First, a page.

Ithaca College chemistry students now have a unique opportunity to gain experience identifying molecules and chemical compounds using X-ray diffraction — thanks to the department’s newly acquired single-crystal X-ray diffractometer.
The college’s chemistry department set up the new measuring instrument last semester, making the college one of the few chemistry programs in the country that uses the machine for undergraduate-level research.
Undergraduate research students produce compounds that have unconfirmed identities on a daily basis. Single-crystal X-ray diffraction is a non-destructive analytical technique, which gives data about the spacing between atoms in crystalline substances, thereby helping researchers recognize these substances.
The machine is currently used by about 20 undergraduate students. The instrument will also be used in select chemistry courses, such as Experimental Chemistry IV.
The diffractometer cost the college $220,000 and was covered by the college budget.
Vince DeTuri, chair of the chemistry department, said the new diffractometer provides students with valuable hands-on experience.
“You learn chemistry by doing chemistry,” DeTuri said. “We can talk about X-ray diffraction and crystal structure and do a great job of that, but there is something really special and really unique about learning it in the classroom and then going to a lab and then doing it yourself.”
DeTuri also said working on the machine gives students an edge when going in for graduate studies.
“It’s just going to be a phenomenal educational tool,” he said. “Graduate programs use X-ray diffractometers, so students going on to graduate programs will now have this rich experience and be ahead of other graduate students.”
Before the college purchased the diffractometer, samples that needed to be identified using X-ray crystallography were sent to Cornell University.
Senior Shane Galley, a chemistry major who is also a part of the research program, said the new instrument means students will be required to spend less time waiting for results of identification tests.
“We’d have to wait two three weeks for them and that was no fun,” he said. “But now, with this machine within our own building, we can do it overnight.”
Single-crystal X-ray diffraction has not been widely incorporated into undergraduate science curricula across the country, according to a 2005 article in the Journal of Chemical Education published by the American Chemical Society.
The article said the budgets of primarily undergraduate institutions like the college tend to “struggle to fund instruments that are widely considered essential.”
Each year, departments in the college’s School of Humanities and Sciences submit a list of their needs. The school then prioritizes these needs before sending them to the provost for approval.
Leslie Lewis, dean of the School of Humanities and Sciences, said the school typically gets hundreds of thousands of dollars in capital equipment. She said the School of Humanities and Sciences prioritizes initiatives that benefit students.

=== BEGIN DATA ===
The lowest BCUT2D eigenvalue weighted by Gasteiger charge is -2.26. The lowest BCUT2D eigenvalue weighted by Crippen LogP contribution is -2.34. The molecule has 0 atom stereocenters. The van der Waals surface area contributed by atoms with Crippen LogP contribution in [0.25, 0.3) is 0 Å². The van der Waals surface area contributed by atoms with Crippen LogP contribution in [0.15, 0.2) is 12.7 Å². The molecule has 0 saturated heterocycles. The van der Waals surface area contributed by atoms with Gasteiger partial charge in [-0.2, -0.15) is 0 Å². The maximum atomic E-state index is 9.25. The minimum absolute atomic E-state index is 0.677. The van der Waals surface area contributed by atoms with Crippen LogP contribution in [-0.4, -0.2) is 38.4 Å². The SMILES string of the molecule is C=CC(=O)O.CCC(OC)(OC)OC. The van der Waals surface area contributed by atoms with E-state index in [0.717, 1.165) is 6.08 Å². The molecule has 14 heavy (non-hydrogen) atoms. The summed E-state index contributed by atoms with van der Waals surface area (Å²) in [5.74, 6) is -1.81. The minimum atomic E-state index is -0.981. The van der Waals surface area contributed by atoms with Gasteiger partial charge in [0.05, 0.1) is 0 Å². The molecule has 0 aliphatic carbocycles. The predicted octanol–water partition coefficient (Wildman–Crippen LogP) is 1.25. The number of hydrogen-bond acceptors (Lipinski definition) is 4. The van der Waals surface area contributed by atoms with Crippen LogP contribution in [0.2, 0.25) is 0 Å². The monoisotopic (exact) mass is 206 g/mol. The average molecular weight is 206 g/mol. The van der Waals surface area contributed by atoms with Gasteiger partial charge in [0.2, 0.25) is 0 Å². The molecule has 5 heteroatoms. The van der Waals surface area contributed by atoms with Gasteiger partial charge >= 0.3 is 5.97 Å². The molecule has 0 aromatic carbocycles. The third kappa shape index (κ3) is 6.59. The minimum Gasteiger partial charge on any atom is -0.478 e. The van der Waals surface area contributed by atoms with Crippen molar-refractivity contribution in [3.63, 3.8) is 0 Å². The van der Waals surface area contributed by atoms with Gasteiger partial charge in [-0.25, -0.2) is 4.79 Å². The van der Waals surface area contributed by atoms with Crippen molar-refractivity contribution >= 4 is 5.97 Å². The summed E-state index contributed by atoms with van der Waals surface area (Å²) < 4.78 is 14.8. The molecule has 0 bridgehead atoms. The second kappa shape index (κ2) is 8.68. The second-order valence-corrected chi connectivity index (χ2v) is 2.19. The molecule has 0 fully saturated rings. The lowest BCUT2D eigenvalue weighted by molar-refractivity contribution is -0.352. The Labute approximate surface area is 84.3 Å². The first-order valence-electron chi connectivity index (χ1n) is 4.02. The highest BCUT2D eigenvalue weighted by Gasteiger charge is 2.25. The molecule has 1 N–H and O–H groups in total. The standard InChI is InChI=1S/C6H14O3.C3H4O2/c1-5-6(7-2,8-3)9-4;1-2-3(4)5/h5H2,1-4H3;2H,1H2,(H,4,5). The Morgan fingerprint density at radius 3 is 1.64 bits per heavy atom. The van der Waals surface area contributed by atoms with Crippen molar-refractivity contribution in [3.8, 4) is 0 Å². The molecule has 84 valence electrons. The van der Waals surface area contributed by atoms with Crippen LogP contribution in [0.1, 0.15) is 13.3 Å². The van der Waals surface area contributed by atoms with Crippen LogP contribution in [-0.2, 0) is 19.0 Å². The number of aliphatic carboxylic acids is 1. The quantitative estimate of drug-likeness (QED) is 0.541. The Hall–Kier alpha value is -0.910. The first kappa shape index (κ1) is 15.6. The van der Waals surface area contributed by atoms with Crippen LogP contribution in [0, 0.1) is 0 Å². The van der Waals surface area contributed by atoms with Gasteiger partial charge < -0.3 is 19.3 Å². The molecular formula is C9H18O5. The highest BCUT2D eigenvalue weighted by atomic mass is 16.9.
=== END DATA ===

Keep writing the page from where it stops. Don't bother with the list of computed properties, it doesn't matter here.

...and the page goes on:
“We try to prioritize where we think we will provide the most opportunity for students working with faculty,” she said. “In particular, we are talking about undergraduate research.”
Lewis said undergraduate research is an important part of the preparation for what comes after graduation.
“We are also setting the stage for students [to] understand what it means to produce new knowledge, and that’s what research is all about,” she said. “That’s a very important part of our culture and society.”
Senior Josh Page, a chemistry major, has been a part of the college’s undergraduate research program since Fall 2011. He works with Janet Hunting, assistant professor of chemistry, to investigate metal oxides and the creation of new materials without going through a liquid phase.
After his graduation in May 2013, Page will be attending Colorado State University for a Ph.D. in Inorganic Materials Chemistry. He said the experience of having used the diffractometer put him at an advantage.
“It’s a fairly complicated instrument,” Page said. “Just knowing how to use it and having experience on that is good, because it means the professors trust you enough with an expensive machine.”
his semester, the chemistry department offered a Block I class, which covered the basics of the diffractometer and allowed students to practice using the instrument. DeTuri said the course, which was an advanced elective, was over capacity.
Galley was one of the 12 students who took the course, which was titled Introduction to X-Ray Crystallography.
Galley is a part of the chemistry research program led by Anna Larsen, associate professor of chemistry. Galley said he expects the precision of the instrument will help him with his future research.
Galley’s class schedule requires that he spend 12 to 15 hours a week doing lab work, but during a typical week, he said he spends 20 to 25 hours in the lab.
“I am all about the research,” he said. “I love being in the lab.”
Page’s favorite part of the research experience has been the connections he has made.
“You end up becoming really close knit,” he said. “You communicate well with your professors … and it’s also a learning experience. It’s hands-on.”